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Growth and Site Index of White Pine in Relation to Soils and Topography in the Glaciated Areas of Ohio

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Multiple regression equations were developed using topographic and soil factors for predicting growth and site index of white pine growing on old-field sites in the Wisconsin-aged glaciated areas of northern and western Ohio. Correlations between height growth of trees below the breast high (bh) annual growth increment and bh and above were not statistically significant and growth and site index estimates were made using age at bh and growth from the bh annual increment to the growing tip. The best estimates of heights and site index were obtained when data were subdivided into two groups. For plots having 0–10% slopes, two regression equations were developed for predicting height growth: one containing slope shape and depth to soil mottling and the other adding percent clay in the B 2 soil horizon to the equation. Those equations accounted for 67 and 73%, respectively, of the variation in heights of trees and 35-year site index ranged from 62 to 82 ft, with the best growth on convex-shaped slopes having the greatest depth to mottling and the lowest clay content. For sites having slopes greater than 10%, one equation was developed containing slope position and slope percent as variables. That equation accounted for 72% of the variation in heights of trees, and site index ranged from 71 to 81 ft, with the best growth on plots at the bottom of slopes having the lowest slope percent.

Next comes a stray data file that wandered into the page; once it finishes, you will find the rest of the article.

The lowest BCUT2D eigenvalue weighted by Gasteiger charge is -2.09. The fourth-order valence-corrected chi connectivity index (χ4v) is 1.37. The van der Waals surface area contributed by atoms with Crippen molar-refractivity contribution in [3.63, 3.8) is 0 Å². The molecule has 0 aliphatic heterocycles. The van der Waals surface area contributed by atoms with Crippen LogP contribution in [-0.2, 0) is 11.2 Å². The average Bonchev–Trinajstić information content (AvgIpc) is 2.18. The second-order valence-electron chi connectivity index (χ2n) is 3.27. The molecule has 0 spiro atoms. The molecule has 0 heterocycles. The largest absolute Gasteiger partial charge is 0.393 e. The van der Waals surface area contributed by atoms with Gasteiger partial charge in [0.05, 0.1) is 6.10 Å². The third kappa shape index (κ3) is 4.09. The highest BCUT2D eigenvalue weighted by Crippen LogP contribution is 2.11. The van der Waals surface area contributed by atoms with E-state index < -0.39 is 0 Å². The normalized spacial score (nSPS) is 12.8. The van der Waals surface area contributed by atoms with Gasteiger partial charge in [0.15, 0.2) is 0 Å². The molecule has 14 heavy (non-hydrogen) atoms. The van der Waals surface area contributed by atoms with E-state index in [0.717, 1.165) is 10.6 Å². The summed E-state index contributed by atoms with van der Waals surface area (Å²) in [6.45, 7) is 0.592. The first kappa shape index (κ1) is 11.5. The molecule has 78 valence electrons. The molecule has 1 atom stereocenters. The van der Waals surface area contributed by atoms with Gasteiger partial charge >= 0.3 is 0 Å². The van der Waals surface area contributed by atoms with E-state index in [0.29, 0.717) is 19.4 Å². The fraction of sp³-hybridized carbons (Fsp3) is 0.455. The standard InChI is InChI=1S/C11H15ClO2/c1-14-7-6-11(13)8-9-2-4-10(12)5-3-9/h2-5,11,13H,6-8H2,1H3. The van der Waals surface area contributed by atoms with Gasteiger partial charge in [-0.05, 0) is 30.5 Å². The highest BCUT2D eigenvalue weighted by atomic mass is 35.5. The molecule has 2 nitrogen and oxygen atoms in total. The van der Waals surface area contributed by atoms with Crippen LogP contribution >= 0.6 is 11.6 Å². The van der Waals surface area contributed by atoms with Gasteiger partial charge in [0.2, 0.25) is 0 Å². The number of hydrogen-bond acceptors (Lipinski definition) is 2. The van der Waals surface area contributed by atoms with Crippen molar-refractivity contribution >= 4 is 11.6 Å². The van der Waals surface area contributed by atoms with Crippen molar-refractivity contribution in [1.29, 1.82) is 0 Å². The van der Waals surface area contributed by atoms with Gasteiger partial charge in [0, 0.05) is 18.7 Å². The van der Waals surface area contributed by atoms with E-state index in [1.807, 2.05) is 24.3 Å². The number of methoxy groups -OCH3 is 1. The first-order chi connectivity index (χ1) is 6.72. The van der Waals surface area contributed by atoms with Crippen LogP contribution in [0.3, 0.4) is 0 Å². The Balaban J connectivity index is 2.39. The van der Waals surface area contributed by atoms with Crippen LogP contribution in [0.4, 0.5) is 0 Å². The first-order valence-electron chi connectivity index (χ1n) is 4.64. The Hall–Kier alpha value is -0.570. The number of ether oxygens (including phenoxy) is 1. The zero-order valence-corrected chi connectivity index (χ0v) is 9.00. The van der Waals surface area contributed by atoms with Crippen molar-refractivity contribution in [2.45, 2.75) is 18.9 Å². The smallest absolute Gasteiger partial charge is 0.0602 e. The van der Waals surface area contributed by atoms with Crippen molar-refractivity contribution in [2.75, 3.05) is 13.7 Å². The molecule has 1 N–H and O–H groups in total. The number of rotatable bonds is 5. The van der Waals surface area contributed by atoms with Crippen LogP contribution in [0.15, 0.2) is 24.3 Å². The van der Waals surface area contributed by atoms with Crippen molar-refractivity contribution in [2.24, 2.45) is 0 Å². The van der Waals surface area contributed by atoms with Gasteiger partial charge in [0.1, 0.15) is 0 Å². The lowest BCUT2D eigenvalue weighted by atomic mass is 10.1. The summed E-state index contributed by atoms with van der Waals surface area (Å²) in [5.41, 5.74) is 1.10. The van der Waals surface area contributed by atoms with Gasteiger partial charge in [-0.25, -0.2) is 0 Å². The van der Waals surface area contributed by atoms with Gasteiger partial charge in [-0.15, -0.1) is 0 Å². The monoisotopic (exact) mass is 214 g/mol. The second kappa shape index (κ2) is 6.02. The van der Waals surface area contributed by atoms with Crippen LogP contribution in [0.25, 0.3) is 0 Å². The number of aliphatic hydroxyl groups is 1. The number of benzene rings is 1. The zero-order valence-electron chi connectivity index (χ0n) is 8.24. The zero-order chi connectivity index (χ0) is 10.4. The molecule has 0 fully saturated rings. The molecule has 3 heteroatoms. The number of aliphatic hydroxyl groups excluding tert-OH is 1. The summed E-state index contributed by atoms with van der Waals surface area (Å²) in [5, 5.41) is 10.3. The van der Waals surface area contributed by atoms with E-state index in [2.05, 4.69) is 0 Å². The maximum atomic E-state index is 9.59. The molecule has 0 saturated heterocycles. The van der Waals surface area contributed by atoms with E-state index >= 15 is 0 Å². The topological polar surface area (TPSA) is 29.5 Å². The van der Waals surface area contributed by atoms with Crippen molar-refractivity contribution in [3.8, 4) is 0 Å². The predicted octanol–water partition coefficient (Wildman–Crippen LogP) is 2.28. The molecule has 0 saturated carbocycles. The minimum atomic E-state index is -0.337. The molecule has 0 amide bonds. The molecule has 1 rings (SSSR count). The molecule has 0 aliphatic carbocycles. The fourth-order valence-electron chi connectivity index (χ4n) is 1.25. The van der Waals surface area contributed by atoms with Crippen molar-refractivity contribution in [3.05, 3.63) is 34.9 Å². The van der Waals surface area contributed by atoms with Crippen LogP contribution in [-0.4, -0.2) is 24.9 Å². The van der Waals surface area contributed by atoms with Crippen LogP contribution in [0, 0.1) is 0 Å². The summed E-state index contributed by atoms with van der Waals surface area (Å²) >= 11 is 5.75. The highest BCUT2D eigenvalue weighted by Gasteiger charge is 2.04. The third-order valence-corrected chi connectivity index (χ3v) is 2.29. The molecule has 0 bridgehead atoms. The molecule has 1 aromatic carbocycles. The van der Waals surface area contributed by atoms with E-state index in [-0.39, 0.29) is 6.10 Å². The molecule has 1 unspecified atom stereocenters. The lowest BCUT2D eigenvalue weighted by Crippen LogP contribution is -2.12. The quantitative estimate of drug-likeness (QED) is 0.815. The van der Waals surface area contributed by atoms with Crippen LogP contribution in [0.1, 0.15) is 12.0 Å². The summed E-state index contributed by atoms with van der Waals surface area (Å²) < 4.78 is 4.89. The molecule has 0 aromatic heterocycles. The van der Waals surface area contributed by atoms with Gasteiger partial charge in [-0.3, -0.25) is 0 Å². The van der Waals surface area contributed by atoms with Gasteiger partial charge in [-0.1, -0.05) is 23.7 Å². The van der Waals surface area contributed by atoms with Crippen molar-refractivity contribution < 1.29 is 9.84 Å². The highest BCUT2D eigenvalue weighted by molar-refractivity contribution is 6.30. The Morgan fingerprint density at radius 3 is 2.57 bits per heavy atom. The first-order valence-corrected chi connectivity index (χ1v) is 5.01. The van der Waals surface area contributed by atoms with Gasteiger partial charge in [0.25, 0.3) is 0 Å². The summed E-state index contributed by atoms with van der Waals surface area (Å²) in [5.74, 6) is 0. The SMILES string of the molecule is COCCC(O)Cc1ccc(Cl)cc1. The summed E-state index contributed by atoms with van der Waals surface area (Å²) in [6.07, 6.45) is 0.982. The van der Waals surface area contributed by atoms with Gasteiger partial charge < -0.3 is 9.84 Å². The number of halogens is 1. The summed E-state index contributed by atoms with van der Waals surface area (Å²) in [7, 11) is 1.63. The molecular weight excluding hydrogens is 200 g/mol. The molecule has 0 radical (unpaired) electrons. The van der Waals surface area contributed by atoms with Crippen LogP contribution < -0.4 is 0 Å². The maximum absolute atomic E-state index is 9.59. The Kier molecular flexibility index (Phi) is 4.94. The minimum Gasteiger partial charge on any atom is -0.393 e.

Keywords: site index; soil-site equations; white pine

Document Type: Research Article

Affiliations: James H. Brown (), School of Natural Resources, The Ohio State University, Ohio Agricultural Research and Development Center, Wooster, OH 44691., Email:

Publication date: June 1, 2007

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  • Each regional journal of applied forestry focuses on research, practice, and techniques targeted to foresters and allied professionals in specific regions of the United States and Canada. The Northern Journal of Applied Forestry covers northeastern, midwestern, and boreal forests in the United States and Canada.
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